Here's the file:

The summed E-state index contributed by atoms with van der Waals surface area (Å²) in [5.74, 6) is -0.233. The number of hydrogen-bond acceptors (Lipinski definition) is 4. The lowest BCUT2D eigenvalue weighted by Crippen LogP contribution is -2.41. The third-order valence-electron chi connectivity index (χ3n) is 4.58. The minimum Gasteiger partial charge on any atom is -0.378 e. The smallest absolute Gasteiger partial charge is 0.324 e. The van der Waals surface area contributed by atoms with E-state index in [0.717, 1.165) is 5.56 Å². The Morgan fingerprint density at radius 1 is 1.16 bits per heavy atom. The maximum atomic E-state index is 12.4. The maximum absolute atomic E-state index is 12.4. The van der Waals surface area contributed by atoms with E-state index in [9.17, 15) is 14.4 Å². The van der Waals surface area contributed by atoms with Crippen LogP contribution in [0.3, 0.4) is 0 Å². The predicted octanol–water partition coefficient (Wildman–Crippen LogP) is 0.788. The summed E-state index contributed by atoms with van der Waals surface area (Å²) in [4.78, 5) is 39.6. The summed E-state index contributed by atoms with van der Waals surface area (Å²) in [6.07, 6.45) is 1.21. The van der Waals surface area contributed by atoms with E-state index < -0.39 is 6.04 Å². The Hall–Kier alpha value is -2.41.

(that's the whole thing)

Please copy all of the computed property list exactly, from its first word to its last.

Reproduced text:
The summed E-state index contributed by atoms with van der Waals surface area (Å²) in [5.74, 6) is -0.233. The number of hydrogen-bond acceptors (Lipinski definition) is 4. The lowest BCUT2D eigenvalue weighted by Crippen LogP contribution is -2.41. The third-order valence-electron chi connectivity index (χ3n) is 4.58. The minimum Gasteiger partial charge on any atom is -0.378 e. The smallest absolute Gasteiger partial charge is 0.324 e. The van der Waals surface area contributed by atoms with E-state index in [0.717, 1.165) is 5.56 Å². The Morgan fingerprint density at radius 1 is 1.16 bits per heavy atom. The maximum atomic E-state index is 12.4. The maximum absolute atomic E-state index is 12.4. The van der Waals surface area contributed by atoms with E-state index in [9.17, 15) is 14.4 Å². The van der Waals surface area contributed by atoms with Crippen LogP contribution in [0.3, 0.4) is 0 Å². The predicted octanol–water partition coefficient (Wildman–Crippen LogP) is 0.788. The summed E-state index contributed by atoms with van der Waals surface area (Å²) in [4.78, 5) is 39.6. The summed E-state index contributed by atoms with van der Waals surface area (Å²) in [6.07, 6.45) is 1.21. The van der Waals surface area contributed by atoms with E-state index < -0.39 is 6.04 Å². The Hall–Kier alpha value is -2.41.